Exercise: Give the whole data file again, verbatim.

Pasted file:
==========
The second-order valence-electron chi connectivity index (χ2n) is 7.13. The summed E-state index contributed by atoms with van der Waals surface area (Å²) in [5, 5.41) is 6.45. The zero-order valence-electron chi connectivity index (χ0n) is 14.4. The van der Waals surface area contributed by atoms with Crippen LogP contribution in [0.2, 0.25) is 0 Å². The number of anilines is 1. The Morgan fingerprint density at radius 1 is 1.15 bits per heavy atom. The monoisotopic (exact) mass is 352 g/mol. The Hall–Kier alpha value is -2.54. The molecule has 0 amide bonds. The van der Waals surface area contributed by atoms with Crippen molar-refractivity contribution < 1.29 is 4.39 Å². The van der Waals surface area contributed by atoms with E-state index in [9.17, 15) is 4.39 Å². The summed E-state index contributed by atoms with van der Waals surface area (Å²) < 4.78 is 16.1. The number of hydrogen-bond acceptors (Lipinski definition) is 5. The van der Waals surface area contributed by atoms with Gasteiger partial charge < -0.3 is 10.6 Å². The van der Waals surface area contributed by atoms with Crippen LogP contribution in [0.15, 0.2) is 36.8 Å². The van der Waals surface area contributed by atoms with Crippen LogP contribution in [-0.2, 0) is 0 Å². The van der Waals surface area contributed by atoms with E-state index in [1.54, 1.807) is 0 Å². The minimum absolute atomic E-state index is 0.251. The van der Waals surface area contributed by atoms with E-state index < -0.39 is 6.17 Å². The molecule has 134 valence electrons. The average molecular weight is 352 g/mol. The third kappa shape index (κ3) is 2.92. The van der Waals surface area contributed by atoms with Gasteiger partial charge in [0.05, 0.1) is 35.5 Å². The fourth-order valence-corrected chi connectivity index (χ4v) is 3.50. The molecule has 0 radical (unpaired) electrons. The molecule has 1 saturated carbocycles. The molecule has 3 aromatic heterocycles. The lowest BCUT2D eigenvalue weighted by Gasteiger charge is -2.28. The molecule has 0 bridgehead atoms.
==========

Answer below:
The second-order valence-electron chi connectivity index (χ2n) is 7.13. The summed E-state index contributed by atoms with van der Waals surface area (Å²) in [5, 5.41) is 6.45. The zero-order valence-electron chi connectivity index (χ0n) is 14.4. The van der Waals surface area contributed by atoms with Crippen LogP contribution in [0.2, 0.25) is 0 Å². The number of anilines is 1. The Morgan fingerprint density at radius 1 is 1.15 bits per heavy atom. The monoisotopic (exact) mass is 352 g/mol. The Hall–Kier alpha value is -2.54. The molecule has 0 amide bonds. The van der Waals surface area contributed by atoms with Crippen molar-refractivity contribution < 1.29 is 4.39 Å². The van der Waals surface area contributed by atoms with E-state index in [9.17, 15) is 4.39 Å². The summed E-state index contributed by atoms with van der Waals surface area (Å²) < 4.78 is 16.1. The number of hydrogen-bond acceptors (Lipinski definition) is 5. The van der Waals surface area contributed by atoms with Gasteiger partial charge < -0.3 is 10.6 Å². The van der Waals surface area contributed by atoms with Crippen LogP contribution in [0.15, 0.2) is 36.8 Å². The van der Waals surface area contributed by atoms with Crippen LogP contribution in [-0.2, 0) is 0 Å². The van der Waals surface area contributed by atoms with E-state index in [1.54, 1.807) is 0 Å². The minimum absolute atomic E-state index is 0.251. The van der Waals surface area contributed by atoms with E-state index < -0.39 is 6.17 Å². The molecule has 134 valence electrons. The average molecular weight is 352 g/mol. The third kappa shape index (κ3) is 2.92. The van der Waals surface area contributed by atoms with Gasteiger partial charge in [0.05, 0.1) is 35.5 Å². The fourth-order valence-corrected chi connectivity index (χ4v) is 3.50. The molecule has 0 radical (unpaired) electrons. The molecule has 1 saturated carbocycles. The molecule has 3 aromatic heterocycles. The lowest BCUT2D eigenvalue weighted by Gasteiger charge is -2.28. The molecule has 0 bridgehead atoms.